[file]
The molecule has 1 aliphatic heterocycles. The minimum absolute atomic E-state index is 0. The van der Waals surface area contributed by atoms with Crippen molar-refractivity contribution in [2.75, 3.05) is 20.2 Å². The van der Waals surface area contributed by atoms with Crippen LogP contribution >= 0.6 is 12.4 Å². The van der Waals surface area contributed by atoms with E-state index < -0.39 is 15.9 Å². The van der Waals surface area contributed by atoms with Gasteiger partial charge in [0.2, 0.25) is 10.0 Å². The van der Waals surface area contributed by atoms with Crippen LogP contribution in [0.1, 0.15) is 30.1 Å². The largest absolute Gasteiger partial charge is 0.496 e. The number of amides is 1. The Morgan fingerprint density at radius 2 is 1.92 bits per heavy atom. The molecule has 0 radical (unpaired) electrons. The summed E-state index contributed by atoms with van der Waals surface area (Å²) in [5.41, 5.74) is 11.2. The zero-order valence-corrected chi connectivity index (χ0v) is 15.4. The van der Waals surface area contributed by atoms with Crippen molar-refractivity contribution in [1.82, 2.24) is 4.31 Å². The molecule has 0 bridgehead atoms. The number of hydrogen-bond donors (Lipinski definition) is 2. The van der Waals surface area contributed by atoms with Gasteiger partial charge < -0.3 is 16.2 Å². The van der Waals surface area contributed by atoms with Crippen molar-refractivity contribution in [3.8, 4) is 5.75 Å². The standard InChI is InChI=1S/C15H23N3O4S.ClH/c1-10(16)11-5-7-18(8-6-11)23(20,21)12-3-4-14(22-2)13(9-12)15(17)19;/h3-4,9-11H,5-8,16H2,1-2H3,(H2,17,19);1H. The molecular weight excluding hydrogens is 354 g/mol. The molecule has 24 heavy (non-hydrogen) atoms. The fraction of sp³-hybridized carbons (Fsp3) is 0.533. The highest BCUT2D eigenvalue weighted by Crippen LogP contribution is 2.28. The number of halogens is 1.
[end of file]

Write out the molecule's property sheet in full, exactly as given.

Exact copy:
The molecule has 1 aliphatic heterocycles. The minimum absolute atomic E-state index is 0. The van der Waals surface area contributed by atoms with Crippen molar-refractivity contribution in [2.75, 3.05) is 20.2 Å². The van der Waals surface area contributed by atoms with Crippen LogP contribution >= 0.6 is 12.4 Å². The van der Waals surface area contributed by atoms with E-state index < -0.39 is 15.9 Å². The van der Waals surface area contributed by atoms with Gasteiger partial charge in [0.2, 0.25) is 10.0 Å². The van der Waals surface area contributed by atoms with Crippen LogP contribution in [0.1, 0.15) is 30.1 Å². The largest absolute Gasteiger partial charge is 0.496 e. The number of amides is 1. The Morgan fingerprint density at radius 2 is 1.92 bits per heavy atom. The molecule has 0 radical (unpaired) electrons. The summed E-state index contributed by atoms with van der Waals surface area (Å²) in [5.41, 5.74) is 11.2. The zero-order valence-corrected chi connectivity index (χ0v) is 15.4. The van der Waals surface area contributed by atoms with Crippen molar-refractivity contribution in [1.82, 2.24) is 4.31 Å². The molecule has 0 bridgehead atoms. The number of hydrogen-bond donors (Lipinski definition) is 2. The van der Waals surface area contributed by atoms with Gasteiger partial charge < -0.3 is 16.2 Å². The van der Waals surface area contributed by atoms with Crippen molar-refractivity contribution in [3.8, 4) is 5.75 Å². The standard InChI is InChI=1S/C15H23N3O4S.ClH/c1-10(16)11-5-7-18(8-6-11)23(20,21)12-3-4-14(22-2)13(9-12)15(17)19;/h3-4,9-11H,5-8,16H2,1-2H3,(H2,17,19);1H. The molecular weight excluding hydrogens is 354 g/mol. The molecule has 24 heavy (non-hydrogen) atoms. The fraction of sp³-hybridized carbons (Fsp3) is 0.533. The highest BCUT2D eigenvalue weighted by Crippen LogP contribution is 2.28. The number of halogens is 1.